2005 Bordeaux Vintage review by Robert Parker

By Will Gardener

Robert Parker may not be overseeing the assessment of Bordeaux Primeurs these days but his influence over the Bordeaux marketplace seems relatively undiminished. I am not surprised that the fresh look at this great vintage caused a stir, but I am surprised at the way in which its findings were leaked pre-release of the internet publication of yesterday evening. News of the new wine ratings began to emerge yesterday morning. By midday we were receiving calls from Bordeaux negotiants asking us if we were trading any of the newly upgraded wines. At first I was unconvinced, this must be a hoax! I have never experienced more than a whiff of foul play of this type before. But sure enough we were soon inundated with convincing snippets of scores with offers appended from the great and the good of Bordeaux merchants.

The prices of the inevitable movers have spiked convincingly. Cheval Blanc(95), Angelus(98) and La Mission Haut Brion(98+) all now upgraded to 100 points are at least 25% up in price.

Mr Parker’s overall impression reiterates his early convictions that 2005 was a potentially great vintage but with an element of caution, and indeed there are instances where he is less convinced with the style of these wines than other recognised auditors such as his protege Neal Martin. For instance there is no doubt St Julien did not receive its usual star rating and is this slightly underwhelming retrospective can be broadened in general to the Medoc, especially when compared to the achievements in the Pessac Leognan, Pomerol and St Emilion. This is also a recurring theme. There can be no doubt about the emergence in recent years of the great Graves Estates. Haut Brion is the only property to receive 100 points in each of the last three great vintages, 2005, 2009 & 2010. La Mission Haut Brion is not far behind and would have matched its big brother but for failing miserably in 2010 with a meagre 98+. But the real story here is beyond the venerable First Growth. Smith Haut Lafitte, Pape Clement, Domaine de Chevalier and Haut Bailly amongst others are now all recognised in the top echellons of the Bordeaux hierarchy.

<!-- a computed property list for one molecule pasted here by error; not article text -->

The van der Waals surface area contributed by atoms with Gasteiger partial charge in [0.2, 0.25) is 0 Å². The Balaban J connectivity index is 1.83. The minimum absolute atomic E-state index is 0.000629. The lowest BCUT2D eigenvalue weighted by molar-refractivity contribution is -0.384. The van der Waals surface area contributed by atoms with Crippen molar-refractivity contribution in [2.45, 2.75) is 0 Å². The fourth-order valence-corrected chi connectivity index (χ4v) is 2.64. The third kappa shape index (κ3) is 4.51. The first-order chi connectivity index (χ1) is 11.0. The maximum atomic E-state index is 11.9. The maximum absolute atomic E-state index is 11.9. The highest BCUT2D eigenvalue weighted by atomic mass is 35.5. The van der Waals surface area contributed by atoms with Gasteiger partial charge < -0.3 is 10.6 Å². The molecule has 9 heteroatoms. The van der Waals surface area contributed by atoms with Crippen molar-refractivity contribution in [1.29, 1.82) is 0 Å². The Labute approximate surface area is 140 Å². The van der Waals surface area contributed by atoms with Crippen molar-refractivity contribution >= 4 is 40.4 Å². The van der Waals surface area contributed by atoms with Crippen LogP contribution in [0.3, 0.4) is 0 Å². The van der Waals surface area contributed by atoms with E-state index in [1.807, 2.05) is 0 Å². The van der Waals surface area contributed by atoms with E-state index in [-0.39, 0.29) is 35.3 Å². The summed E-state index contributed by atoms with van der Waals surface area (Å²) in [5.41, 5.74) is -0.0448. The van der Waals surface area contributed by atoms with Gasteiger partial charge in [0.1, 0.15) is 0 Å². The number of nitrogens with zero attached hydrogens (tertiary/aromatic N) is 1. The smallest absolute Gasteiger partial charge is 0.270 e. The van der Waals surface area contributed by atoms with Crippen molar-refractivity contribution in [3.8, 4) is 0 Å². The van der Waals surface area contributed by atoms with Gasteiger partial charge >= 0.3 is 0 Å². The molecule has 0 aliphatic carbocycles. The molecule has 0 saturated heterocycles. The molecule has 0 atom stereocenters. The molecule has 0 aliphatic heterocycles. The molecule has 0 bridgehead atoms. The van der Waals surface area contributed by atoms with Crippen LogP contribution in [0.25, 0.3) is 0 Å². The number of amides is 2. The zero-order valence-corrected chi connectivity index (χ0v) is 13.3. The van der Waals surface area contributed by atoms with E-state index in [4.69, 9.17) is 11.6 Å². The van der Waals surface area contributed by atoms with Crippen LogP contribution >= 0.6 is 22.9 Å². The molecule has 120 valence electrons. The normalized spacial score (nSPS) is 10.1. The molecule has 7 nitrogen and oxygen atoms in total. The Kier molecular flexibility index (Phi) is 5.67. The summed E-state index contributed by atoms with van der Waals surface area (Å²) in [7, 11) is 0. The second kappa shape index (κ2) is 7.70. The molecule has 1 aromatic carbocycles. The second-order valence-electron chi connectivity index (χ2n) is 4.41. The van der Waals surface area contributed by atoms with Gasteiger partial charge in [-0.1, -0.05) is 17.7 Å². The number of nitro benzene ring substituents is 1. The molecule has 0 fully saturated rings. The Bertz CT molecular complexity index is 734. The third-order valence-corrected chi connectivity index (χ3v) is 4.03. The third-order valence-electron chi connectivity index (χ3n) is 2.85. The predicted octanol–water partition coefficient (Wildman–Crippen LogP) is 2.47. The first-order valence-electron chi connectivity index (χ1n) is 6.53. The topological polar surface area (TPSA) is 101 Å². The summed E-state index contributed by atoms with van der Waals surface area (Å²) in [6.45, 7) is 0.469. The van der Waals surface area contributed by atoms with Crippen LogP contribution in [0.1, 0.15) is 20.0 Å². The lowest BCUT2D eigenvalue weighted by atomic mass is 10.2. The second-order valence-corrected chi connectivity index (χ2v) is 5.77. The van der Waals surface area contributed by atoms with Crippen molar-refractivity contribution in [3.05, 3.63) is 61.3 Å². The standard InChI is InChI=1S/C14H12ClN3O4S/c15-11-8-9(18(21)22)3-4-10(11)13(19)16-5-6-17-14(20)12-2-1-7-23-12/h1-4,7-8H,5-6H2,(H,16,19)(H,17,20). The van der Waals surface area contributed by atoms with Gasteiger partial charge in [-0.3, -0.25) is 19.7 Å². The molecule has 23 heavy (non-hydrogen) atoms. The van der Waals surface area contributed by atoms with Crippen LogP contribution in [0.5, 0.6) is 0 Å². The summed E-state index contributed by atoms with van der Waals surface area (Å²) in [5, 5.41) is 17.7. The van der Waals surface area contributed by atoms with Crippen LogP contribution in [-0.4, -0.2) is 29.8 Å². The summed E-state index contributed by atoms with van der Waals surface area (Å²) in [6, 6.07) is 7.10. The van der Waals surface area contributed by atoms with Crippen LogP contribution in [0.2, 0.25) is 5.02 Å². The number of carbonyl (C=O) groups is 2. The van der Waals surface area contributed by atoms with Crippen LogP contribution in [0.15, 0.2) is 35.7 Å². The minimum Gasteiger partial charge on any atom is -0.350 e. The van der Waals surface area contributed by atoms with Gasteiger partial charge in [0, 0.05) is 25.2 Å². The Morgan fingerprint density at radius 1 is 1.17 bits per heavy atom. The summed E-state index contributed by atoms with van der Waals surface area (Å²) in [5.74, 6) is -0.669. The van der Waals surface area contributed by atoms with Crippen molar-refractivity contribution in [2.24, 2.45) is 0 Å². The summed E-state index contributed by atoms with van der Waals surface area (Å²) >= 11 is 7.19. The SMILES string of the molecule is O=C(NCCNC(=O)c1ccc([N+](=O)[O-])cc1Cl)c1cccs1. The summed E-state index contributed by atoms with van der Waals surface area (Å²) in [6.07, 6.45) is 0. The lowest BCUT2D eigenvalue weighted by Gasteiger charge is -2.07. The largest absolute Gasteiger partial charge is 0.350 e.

The incredible rise of St Emilion and Pomerol is already well documented. This review has awarded these Right Bank stars no less than ten of the twelve perfect scores, eight of which are upgrades.

This all comes as a bit of a surprise. When I think back I didn’t consciously lean one way or the other during the primeur tastings, there were highlights from all communes. Certainly I recognised the brilliance in Ausone, less so in Cheval. Larcisse Ducasse and Troplong Mondot convinced me, having bought a couple of cases for my own cellar. Equally La Mission and Haut Brion, Margaux and Latour. I didn’t recognise a shortfall in the Medoc particularly in St Julien where Ducru Beaucaillou was one of my favourite wines.

In this detailed appraisal Parker’s other sureties are that 2009 and 2010 are both superior and more complete vintages than 2005; particularly 2009. He also reiterates his view that Bordeaux is perhaps duly the victim of some media bashing, due to the obscene greed witnessed in recent years. But, this does not change the undeniable fact that the region is continuing to produce the world’s finest wines. The greed will only accentuate this if a good percentage of the profit is re-invested in the properties which I believe to be the case. See my blog on Chateau Margaux’s investment.

The great thing about wine is that nobody is correct, they are all just opinions, and they change regularly – just like the wines! We are blessed to have three of the finest vintages ever in one decade. It’s going to be fun assessing Parker’s assessment…

 

 

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